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Burn More Body Fat with High Intensity Interval Training

Burn More Body Fat with High Intensity Interval Training

When you work hard in the gym or even at home, you want to get the most benefits out of your sessions, I’m sure of it.

There are ways to tweak your workout and increase fat burn, even while you are resting. That’s right! You’ll even be able maintain the muscle you already have, save a lot of time, and kick your body into fat burning mode for an extended period of time.

People tend to think that we have to do hours and hours of cardio in order to burn body fat, but that’s just not the case. All you need to do is HIIT, and I’ll tell you why.

What Exactly Is HIIT?

HIIT, or high intensity interval training, is a type of workout where you would perform short burst of intense exercises, followed by a low intensity rest period. For instance, you would do a heart-pounding exercise such as Burpees for 30 seconds, then walk in place (or stand still) for about a  minute  or so, and let your heart rate come back down, then repeat that pattern for up to 20 minutes.

HIIT was originally done using an elliptical machine. The subject peddled at high resistance and the fastest speed they could handle for exactly 30 seconds. After the 30 seconds was up, the resistance was set to very low and the subject peddled slow for 2 minutes for the recovery/rest period.

Since then, HIIT has transformed and evolved to include body weight exercises, and even resistance training exercises.

How HIIT Can Change Your Body

HIIT is extremely effective in burning body fat while building and maintaining lean muscle mass when done properly.

The benefits of doing HIIT, compared to steady state cardio, are tremendous. That’s because after you’ve completed a HIIT session, your body will continue to burn fat for up to 24 hours (sometimes longer) due to the intensity of the workout.

During highly intense workouts, the body’s need for oxygen is increased significantly. This causes a shortage and your body will be asking for more oxygen during recovery. This is known as “excess post exercise oxygen consumption”, or the “afterburn” effect.

So, when comparing 1 hour of running to 20 minutes of HIIT, running may win in the calorie burning department during the actual workout, but HIIT wins overall because of the afterburn effect.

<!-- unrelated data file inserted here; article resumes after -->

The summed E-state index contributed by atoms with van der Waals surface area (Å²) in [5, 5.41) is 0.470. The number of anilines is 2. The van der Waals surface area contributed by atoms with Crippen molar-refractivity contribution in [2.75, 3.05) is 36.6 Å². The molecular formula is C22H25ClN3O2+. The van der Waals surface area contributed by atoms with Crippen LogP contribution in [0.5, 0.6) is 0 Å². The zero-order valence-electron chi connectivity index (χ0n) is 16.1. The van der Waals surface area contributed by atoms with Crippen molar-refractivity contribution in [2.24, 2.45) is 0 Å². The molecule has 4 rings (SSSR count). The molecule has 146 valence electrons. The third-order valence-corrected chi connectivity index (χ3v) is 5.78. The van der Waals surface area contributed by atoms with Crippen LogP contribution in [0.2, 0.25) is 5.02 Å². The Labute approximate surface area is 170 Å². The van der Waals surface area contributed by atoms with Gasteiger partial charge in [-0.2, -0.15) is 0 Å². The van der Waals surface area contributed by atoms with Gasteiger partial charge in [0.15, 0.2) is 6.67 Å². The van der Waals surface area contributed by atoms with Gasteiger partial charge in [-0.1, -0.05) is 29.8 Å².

Try This Workout For The Ultimate Fat Burning Experience

Be sure to properly warm-up before attempting any type of HIIT workout.

For the work periods, be sure to give every bit of effort to make it as intense as possible.

During the rest periods, you can either walk in place or stand completely still. Just be sure to take at least a full minute or more and let the heart rate come back down.

30 Seconds  Burpees

1 Minute Rest

30 Seconds Plank Jacks

 1 Minute Rest

30 Seconds Jump Squats

 1 Minute Rest

30 Seconds Push-Ups (fast)

Repeat circuit 3 more times for a total of 20 minutes.

HIIT is not recommended to do more than 3 days per week and for no more than 20 minutes at a time. Trust me, if you do this the correct way, you may not even be able to make it to the 20 minute mark. But, that’s ok too. Do what you can and work your way up as you progress.

If you are more of a beginner, these exercises might be too intense. You can always make modifications and even adjust the work/rest times to suit you better.

HIIT can also be done on the treadmill or elliptical machine if you prefer. Just be sure to give it everything you’ve got during those work periods.

 

Be sure to supplement your workout with the best bodybuilding nutrients such as Yohimbe or L-Carnitine.

Please Note: Before following exercise routines or changing your fitness regime, please consult a certified fitness professional. Always talk with a medical practitioner before following dietary advice or taking supplements.

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